Anlong Veng is a district and small town in the Oddar Meanchey province of North-western Cambodia. Its sole claim to notability is its connection to the later days of the Khmer Rouge. Pol Pot, Ta Mok, Son Sen and Khiev Samphan, the leaders of the organization, all had homes here. The district also holds the graves of Pol Pot and Ta Mok, as well as the remnants of the structure where Pol Pot was convicted of 'crimes against the Cambodian people.' What might otherwise be an overly morbid itinerary is redeemed by the stunning mountain scenery. There is a border crossing with Thailand's Si Saket Province 13 km north of Anlong Veng town.
Anlong Veng is at a crossroads, literally and perhaps metaphorically. Once its inaccessibility made it attractive to Khmer Rouge fugitives, it is now at the hub of four glorious asphalt highways which blaze trails through the undeveloped hinterland of North-western Cambodia. Highway 67 runs north to Choam and the border with Chong Sa-Ngam in Thailand bringing an influx of traders. It continues south to Siem Reap and its temples. The more recently completed east-west highway connects the town with its provincial capital, Samraong, in the west and the disputed Preah Vihear temples in the east.
The town is centred on a roundabout near the market, this is where the road to Preah Vihear meets Highway 67. The town spreads north towards the man-made lake (see below) and the junction of the road to Samraong.
About 20 m north of the roundabout are the offices of G.S.T and Angkor Paramount Transport
G.S.T Bus company offer a service from Siem Reap to Anlong Veng, taking 2 hours, $4, twice daily.
From other parts of Cambodia, transport is by share-taxi, pickup-truck, or motorbike. Share-taxis connect with Siem Reap, Samraong, Tbeng Meanchey and others. The four main roads to Anlong Veng are now all sealed.
On the Thai side, the border crossing is at the border of Surin Province and Si Saket Province and is accessible from either. The nearest town is Khu Khan in Si Saket Province. From Surin train station to the border takes about 1.5 hours. On the Cambodian side, moto-taxis and pick-up trucks are available in the tiny bazaar.
The town itself is easy enough to cover on foot. Moto-taxis are eager to take the town's few visitors to the sites listed below for $7-15.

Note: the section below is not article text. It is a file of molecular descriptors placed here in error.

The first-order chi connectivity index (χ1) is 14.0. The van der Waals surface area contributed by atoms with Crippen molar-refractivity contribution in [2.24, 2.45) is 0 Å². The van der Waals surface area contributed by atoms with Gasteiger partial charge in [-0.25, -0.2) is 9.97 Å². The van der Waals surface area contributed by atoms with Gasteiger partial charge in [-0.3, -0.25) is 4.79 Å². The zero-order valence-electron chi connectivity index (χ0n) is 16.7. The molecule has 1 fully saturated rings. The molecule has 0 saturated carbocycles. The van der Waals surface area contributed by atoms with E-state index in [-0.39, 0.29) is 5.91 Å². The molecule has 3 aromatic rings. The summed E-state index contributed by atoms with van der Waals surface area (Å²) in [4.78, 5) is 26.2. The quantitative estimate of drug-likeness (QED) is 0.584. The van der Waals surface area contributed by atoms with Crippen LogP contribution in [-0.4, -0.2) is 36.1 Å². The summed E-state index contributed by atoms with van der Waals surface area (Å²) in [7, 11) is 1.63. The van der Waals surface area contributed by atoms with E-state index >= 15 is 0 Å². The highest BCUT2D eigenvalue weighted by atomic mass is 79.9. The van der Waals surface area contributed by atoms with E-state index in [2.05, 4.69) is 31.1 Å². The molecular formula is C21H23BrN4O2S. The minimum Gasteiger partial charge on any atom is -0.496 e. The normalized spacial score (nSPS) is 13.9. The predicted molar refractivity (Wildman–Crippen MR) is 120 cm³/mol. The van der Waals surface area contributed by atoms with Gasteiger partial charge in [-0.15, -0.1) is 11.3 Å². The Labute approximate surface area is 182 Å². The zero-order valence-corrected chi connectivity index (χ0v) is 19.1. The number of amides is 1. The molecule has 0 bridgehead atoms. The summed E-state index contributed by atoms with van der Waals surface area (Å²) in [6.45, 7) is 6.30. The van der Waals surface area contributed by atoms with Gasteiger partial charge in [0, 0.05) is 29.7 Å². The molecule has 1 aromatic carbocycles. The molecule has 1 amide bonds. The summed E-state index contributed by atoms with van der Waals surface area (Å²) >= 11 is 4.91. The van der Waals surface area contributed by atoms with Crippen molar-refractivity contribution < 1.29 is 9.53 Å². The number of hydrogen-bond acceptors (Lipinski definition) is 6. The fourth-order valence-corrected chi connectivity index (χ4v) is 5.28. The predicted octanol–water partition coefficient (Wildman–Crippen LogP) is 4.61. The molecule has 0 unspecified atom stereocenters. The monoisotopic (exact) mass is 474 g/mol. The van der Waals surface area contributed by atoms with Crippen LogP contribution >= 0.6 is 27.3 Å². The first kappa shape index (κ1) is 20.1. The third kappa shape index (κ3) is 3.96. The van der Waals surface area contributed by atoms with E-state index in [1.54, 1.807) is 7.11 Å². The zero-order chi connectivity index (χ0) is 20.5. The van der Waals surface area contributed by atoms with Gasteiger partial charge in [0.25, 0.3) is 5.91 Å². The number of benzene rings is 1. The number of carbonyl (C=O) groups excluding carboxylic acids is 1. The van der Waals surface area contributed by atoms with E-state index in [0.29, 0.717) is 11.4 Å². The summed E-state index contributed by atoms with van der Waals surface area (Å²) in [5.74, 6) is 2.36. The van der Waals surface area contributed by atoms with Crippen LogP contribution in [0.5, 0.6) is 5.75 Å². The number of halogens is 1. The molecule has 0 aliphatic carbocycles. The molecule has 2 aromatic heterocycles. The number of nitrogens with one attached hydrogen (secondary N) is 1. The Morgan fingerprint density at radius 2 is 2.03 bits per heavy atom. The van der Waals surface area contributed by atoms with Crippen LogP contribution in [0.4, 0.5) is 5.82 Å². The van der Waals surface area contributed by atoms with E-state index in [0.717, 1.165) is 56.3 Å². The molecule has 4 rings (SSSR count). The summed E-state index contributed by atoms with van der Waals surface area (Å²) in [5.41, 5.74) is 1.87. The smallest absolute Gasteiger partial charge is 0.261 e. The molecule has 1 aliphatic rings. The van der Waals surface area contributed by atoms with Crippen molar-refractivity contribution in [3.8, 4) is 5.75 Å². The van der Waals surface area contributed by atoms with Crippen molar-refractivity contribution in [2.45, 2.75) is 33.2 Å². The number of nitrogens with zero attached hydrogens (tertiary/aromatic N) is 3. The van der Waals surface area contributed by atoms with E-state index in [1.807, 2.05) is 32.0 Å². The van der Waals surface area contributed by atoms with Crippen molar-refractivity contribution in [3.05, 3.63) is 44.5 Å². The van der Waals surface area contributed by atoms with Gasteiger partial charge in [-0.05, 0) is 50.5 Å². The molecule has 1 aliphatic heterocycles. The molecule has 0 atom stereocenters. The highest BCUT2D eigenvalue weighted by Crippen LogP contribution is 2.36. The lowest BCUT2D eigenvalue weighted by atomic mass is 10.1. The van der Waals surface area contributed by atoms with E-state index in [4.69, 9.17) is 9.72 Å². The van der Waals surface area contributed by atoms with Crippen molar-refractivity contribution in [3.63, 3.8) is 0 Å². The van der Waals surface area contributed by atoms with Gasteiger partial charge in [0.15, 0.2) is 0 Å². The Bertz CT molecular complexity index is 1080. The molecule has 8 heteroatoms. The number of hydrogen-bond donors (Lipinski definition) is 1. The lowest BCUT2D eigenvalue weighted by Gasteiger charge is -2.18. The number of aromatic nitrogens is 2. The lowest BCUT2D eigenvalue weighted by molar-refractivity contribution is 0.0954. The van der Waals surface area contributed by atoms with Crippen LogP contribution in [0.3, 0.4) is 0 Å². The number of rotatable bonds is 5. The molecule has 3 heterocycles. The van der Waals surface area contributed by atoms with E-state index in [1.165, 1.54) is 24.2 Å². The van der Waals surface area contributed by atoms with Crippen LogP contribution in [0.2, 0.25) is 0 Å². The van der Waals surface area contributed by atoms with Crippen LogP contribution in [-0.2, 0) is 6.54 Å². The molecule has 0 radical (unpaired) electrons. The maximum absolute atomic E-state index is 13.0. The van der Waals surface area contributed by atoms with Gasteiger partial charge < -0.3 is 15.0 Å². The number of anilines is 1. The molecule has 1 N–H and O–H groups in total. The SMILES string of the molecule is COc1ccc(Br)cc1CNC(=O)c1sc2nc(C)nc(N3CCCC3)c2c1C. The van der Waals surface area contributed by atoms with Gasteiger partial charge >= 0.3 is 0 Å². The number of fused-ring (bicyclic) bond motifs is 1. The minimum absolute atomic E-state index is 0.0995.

Pol Pot's House: Not much left here but a shell of a house, overgrown with foliage and 'decorated' with profane graffiti. Water storage tanks, an underground chamber and a nearby pond round off the excitement. The motorcycle ride to the site is the real attraction, passing through field and jungle in the Damrek Mountains. You will see Cambodia's iconic 'Danger! Mines!' signs on many of the trees; do not, under any circumstances, venture off the road! Unfortunately, these mines are still regularly killing and maiming Cambodians.
Ta Mok's Mountain House: Graffiti artists have been at it again with this little shell - this time, mostly young lovers proclaiming their eternal fidelity. Considering the amazing views from this site, it's not surprising that it should have become a regular 'make-out hill!' Oddly enough, there are not one but two tiny spirit houses nearby - ostensibly, recent additions. A guesthouse has also been built less than 100 meters away, taking advantage of the view. Those who don't fancy a night up here can relax with a beer in one of the many hammocks. (The landmine warning applies to the road here as well.)
Ta Mok's Town House: The best-preserved of the KR houses, Ta Mok's house in town overlooks the eerie lake that Brother Number Four created himself. Murals of Angkor Wat and Preah Vihear, as well as a map of Cambodia and a strangely bucolic scene of bathing elephants decorate the walls and are, as yet, undamaged by graffitistas. For extra fun, see if you can count all the toilets in the various buildings.
Pol Pot's Grave: Prepare to be underwhelmed! A tin roof and a sign urging visitors to keep the area clean are all the tribute given to Brother Number One by his country. Oddly enough, a Thai lottery winner has erected a spirit house on the site in honour of the former Khmer Rouge leader, who, he claims, appeared to him in a dream with the winning numbers. A small pack of children often materialises when visitors arrive.
Ta Mok's Grave: Visited the day after his burial, Ta Mok's gravesite seems poised to become a much more grand monument than Pol Pot's. Awaiting further details.
Anlong Veng Lake and Spillway: This man-made lake was conceived and carried out by Ta Mok. Many large trees were killed by the flooding, and their trunks jut skywards like huge gray bones. The lake itself is unsettling to look at, but local people love the spillway created in the rainy season. Fishing, boating and the general splashing around are all on tap here, with just as many spectators as participants.
An interesting few hours can be spent touring all the above sites, with plenty of vista stops and little encounters with surprisingly friendly local people. Moto-taxi drivers can arrange an itinerary.
The market has the requisite cheap clothing, rambutans and motorcycle parts. There are a few pharmacies.
Khmer rice plates can be bought in various places; just look for the lidded silver cookpots, have a peek inside them and point at your favourite. There are also a few more formal restaurants.
Places selling soft drinks and coconut water often have beer in their coolers as well.
There are a few guesthouses in town, in addition to the place near Ta Mok's mountain house. Ask the moto-taxi drivers for advice.
There is internet cafe. It is about 50 m north of the roundabout at the market. $0.75/ hr.